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May 7, 2014 07:01 PM

Lactose Intolerance

New to being lactose intolerant. Purchased milk with lactase added and am wondering if you can cook and bake with this or does heat destroy or breakdown the lactase enzyme?

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  1. Heat doesn't break down the lactose, unfortunately, but depending on how sensitive you are to it, you may be able to tolerate some baked goods that don't contain a ton of dairy. Personally, I can't have any dairy, but I do know folks who can't drink straight-up milk but don't have a problem with the comparatively small about in, say, a muffin.

    I've never tried baking with lactose-free milk, but I am pretty sure that you can use it interchangeably with regular

    2 Replies
    1. re: pickledtink

      Wow... Did you read the post? That wasn't what the OP asked at all.

      The question was regarding whether or not heat breaks down the LACTASE enzyme added to the milk. Lactase is an enzyme that breaks down lactose. (The presence of lactase in raw milk is why most people with lactose intolerance can enjoy raw milk because the pasteurization process hasn't destroyed it.)

      1. re: wapfcat

        It's not polite to 'wow' other posters! :)
        " All milk, raw or pasteurized, contains lactose and can cause lactose intolerance in sensitive individuals. There is no indigenous lactase in milk."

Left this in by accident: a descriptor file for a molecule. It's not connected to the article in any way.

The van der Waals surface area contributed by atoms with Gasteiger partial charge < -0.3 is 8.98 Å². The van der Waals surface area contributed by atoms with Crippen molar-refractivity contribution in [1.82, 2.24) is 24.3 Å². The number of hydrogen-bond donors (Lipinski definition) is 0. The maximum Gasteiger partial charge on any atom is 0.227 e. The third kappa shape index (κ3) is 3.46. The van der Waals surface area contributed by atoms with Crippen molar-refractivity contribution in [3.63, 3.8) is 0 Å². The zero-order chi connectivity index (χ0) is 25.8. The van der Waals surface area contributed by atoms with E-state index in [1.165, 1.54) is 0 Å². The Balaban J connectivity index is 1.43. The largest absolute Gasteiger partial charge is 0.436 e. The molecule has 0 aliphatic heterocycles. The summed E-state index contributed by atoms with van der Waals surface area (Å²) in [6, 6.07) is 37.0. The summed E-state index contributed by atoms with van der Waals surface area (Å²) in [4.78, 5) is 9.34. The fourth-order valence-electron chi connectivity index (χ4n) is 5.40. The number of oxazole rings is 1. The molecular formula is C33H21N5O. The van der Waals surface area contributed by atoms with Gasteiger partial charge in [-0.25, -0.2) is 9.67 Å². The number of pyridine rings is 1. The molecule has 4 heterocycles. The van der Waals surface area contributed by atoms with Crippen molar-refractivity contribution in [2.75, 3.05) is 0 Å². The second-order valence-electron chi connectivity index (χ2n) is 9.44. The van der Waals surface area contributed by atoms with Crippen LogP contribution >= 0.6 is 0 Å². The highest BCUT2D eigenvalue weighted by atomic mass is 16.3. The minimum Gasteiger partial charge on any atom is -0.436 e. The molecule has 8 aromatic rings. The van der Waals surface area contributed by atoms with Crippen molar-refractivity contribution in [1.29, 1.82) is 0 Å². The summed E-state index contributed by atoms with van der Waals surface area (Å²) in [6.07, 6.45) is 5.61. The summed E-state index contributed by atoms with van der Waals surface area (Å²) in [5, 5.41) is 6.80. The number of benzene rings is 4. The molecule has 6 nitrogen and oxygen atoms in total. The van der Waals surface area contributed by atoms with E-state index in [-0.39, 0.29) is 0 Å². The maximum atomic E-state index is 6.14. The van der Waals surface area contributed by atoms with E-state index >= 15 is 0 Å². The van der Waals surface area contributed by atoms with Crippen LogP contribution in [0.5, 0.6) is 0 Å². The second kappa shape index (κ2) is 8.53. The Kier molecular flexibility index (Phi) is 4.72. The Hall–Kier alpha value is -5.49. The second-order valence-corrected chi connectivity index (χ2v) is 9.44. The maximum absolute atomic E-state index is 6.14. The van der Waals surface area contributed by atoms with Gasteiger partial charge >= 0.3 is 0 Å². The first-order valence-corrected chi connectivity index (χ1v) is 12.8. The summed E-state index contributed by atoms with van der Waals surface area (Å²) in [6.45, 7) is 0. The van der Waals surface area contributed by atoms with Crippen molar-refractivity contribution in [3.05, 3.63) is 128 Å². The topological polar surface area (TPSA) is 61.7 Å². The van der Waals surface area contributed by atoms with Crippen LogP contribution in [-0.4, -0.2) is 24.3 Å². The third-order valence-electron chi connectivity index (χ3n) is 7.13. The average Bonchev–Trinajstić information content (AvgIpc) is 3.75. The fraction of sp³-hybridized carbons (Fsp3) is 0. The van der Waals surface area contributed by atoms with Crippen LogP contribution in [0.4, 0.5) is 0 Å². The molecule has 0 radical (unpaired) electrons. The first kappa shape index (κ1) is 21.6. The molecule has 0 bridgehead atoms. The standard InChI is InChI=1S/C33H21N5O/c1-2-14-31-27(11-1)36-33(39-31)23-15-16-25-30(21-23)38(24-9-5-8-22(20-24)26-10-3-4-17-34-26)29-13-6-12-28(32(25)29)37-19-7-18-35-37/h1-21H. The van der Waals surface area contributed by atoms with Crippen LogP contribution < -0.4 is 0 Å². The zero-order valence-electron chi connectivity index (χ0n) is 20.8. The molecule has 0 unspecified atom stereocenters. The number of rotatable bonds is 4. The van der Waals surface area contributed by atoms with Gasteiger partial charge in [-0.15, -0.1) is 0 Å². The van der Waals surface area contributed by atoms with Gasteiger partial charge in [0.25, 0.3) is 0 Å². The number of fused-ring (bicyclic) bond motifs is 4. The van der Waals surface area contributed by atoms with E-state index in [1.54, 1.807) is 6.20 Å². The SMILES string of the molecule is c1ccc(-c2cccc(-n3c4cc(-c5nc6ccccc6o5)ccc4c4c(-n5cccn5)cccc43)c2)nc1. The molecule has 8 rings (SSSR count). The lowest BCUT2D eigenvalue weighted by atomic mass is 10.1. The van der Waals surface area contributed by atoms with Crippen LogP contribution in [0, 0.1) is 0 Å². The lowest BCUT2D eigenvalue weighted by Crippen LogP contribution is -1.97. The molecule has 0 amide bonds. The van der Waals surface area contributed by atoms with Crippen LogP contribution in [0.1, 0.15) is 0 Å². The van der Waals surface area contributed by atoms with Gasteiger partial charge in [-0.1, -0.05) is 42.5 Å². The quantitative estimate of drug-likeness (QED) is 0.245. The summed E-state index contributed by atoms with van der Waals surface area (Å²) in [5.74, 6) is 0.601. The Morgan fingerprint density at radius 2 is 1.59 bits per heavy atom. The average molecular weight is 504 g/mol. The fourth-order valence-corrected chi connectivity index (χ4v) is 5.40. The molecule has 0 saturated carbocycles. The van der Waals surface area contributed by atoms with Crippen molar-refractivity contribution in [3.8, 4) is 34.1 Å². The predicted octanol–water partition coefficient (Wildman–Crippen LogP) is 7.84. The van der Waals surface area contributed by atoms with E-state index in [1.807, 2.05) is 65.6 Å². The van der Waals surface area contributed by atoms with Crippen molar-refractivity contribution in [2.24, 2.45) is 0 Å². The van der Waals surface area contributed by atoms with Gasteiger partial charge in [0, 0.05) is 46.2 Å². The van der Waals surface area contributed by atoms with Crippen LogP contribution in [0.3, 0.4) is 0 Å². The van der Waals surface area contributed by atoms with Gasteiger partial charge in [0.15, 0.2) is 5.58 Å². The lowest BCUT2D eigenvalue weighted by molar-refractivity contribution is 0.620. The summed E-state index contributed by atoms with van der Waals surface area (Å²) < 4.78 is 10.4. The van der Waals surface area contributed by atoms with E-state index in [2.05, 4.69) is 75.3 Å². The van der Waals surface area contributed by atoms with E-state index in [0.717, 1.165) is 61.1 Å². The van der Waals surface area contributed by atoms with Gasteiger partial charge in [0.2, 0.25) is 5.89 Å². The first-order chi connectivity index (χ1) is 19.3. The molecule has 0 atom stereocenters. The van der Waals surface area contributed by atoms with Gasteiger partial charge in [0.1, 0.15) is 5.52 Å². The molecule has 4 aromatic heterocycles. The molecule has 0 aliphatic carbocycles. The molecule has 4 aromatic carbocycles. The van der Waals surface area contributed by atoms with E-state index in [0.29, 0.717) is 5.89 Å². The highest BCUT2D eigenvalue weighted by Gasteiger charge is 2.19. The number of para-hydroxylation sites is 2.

Lactase is an enzyme that breaks down the lactose. If there was lactase in raw milk, it wouldn't be any lactose in the first place.

    2. That's a good question, and I'd be inclined to ask the manufacturer. Most enzymes are denatured at relatively low temperatures, perhaps lower than the temperature at which the product was pasteurized.

      Based on some quick googling, others have speculated regarding lactose-free milk:
      1) Lactase is added to milk
      2) Lactose is digested into galactose and glucose
      3) Pasteurization denatures remaining lactase

      An article on WebMD suggests using lactose-free milk for cooking.

      I also read that lactose-free milk tends to be ultra-pasteurized.


      1. Lactaid tables (or the generic equivalent) have Lactase Enzyme, which acts on the milk in your stomach.

        In Lactaid milk, the enzyme has already done its job of breaking down the lactose. It is 'lactose free' milk.

        Depending on the degree of your intolerance, you might be able to use regular milk, or milk products, in moderation in cooking and baking. The concentration of dairy in most baked goods is rarely as strong was when milk is used straight. You might tolerate cultured milk (yogurt, buttermilk) where the bacteria have already acted on the lactose.

        Also, few, if any baked goods (or sauces) depend on the presence of lactose. Sometimes plain water works fine, other times any of the milk-substitutes will do (just be ware of how sweet they are).

        1 Reply
        1. re: paulj

          I agree, the lactose has already been hydrolyzed by the enzyme.

        2. It kind of doesn't matter, since it has done it's job of breaking down the lactose within 24 hours after having been introduced to the milk.

          1. Also note that non dairy milks like soymilk, almond milk, coconut milk, etc... Can be used for cooking and baking in place of dairy milk.

            Some people who are lactose intolerant also have issues with digesting milk protein of any kind- in which case even lactose free dairy milk will still cause symptoms.